Yet renewables still need to run through the electricity grid, which is becoming a bottleneck—especially in Europe, as a surge of renewable producers try to connect to feed green transition demand across a multitude of sectors. “We’re going to run into energy constraints,” Meta CEO Mark Zuckerberg predicted on a podcast in April. At Davos this year, OpenAI CEO Sam Altman also warned that the status quo was not going to be able to provide AI with the power it needed to advance. “There’s no way to get there without a breakthrough,” he said at a Bloomberg event.

Grid operators are essentially saying the same thing. Ireland’s state-owned electricity provider Eirgrid cited grid problems when it imposed an effective moratorium on Dublin data centers two years ago. When the municipality of Amsterdam introduced a similar pause, the Dutch Data Center Association, an industry group, hit back. “The current grid congestion in North Holland is blocking the growth of the data center sector,” it said in a statement.

In the search for space on the grid, data centers are being pushed into parts of Europe where their arrival is more conspicuous, risking backlash from the smaller communities when they show up. That trend is already visible in Germany, according to Simon Hinterholzer, researcher at Germany’s Borderstep Institute for Innovation and Sustainability. “In the past, the large majority of new data centers were being built in Frankfurt,” he says. “This has completely changed in the last two or three years.” He points to a 300-megawatt data center being built in the small town of Wustermark, as well as Amazon’s latest investment into Brandenburg, the region bordering Berlin where more than 70 turbines were installed last year.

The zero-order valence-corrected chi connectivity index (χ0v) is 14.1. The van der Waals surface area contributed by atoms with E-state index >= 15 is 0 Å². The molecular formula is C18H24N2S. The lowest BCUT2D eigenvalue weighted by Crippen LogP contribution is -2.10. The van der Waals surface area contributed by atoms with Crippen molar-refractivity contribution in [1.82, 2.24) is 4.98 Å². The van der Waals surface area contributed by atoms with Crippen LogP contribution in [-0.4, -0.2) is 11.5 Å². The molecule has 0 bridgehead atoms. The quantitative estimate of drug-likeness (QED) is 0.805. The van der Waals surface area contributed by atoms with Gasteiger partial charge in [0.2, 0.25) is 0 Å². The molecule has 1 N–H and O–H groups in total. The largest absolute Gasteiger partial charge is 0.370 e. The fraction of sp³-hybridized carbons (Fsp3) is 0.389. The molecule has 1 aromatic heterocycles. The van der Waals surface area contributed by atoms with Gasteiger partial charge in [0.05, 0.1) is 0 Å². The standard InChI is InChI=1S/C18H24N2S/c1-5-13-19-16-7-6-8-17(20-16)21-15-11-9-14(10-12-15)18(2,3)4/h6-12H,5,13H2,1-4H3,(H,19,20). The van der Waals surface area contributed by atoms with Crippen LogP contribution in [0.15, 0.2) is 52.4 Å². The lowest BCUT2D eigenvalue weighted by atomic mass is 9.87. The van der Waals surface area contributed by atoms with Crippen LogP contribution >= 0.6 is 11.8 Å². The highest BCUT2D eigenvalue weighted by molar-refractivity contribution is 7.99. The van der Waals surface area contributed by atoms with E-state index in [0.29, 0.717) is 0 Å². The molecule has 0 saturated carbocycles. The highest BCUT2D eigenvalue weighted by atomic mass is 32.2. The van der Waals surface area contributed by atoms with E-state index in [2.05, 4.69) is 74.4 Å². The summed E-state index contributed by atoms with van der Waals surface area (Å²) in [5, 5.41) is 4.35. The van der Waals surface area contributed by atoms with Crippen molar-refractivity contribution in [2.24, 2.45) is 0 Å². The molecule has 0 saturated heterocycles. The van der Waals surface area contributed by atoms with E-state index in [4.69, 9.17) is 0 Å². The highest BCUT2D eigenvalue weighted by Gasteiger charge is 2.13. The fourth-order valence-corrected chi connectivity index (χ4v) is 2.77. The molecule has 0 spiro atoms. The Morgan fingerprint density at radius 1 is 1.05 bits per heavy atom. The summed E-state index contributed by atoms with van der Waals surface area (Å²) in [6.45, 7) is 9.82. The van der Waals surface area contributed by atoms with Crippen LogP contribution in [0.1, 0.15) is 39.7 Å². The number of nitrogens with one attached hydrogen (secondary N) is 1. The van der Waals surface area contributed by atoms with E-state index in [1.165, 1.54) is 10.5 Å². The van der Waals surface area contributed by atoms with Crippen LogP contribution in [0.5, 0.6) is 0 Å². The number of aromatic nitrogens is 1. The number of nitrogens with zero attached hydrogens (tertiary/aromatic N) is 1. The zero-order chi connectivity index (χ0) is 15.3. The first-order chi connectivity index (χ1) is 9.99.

To cope long-term, there are more calls for data centers to find ways to survive off-grid. “The size of AI projects are getting bigger and bigger, reaching up to 1 gigawatt of power, which cannot be supplied by the traditional power grids,” says Ricardo Abad, founder of data center Quark, which is working on a new site with an unnamed partner in Spain that will be able to generate its own power through on-site solar and wind power. These types of on-site projects are technically still connected to the grid—in case they want to offload excess power—but they have the ability to operate independently, he says.

The same year Dublin announced restrictions on data centers, Amazon also opened its largest-ever on-site solar farm, spanning the roof and car park of its fulfillment center in Seville, Spain. Google’s head of data center location strategy in Europe has also expressed interest in on-site renewables for its next generation of server farms. Microsoft and Meta denied running any projects that are entirely off-grid. But in Dublin, Microsoft is building a data center alongside its own backup gas power plant, meaning the site can keep running even if the grid operator kicks it off.

But Big Tech is really in search of clean energy ideas—even if those ideas are still in their very early stages. “In the future, technologies like advanced nuclear reactors, renewable energy sources, and energy storage solutions will be crucial in making this possible,” says Kilian Wagner, an expert in sustainable digital infrastructures at German digital association Bitkom. OpenAI’s Altman is already an investor in Helion Energy, an American nuclear fusion company that has also agreed to provide Microsoft with 50 megawatts of electricity from its first fusion nuclear plant, once operational. In the US, Microsoft has already been experimenting with hydrogen fuel cells, touting them as a form of emission-free power back-up.

What server farms going off-grid would mean for the rest of us is unclear. By going it alone, Big Tech firms could strike gold in their search for the clean energy source of the future. Until they figure it out, they’re stuck with the grid.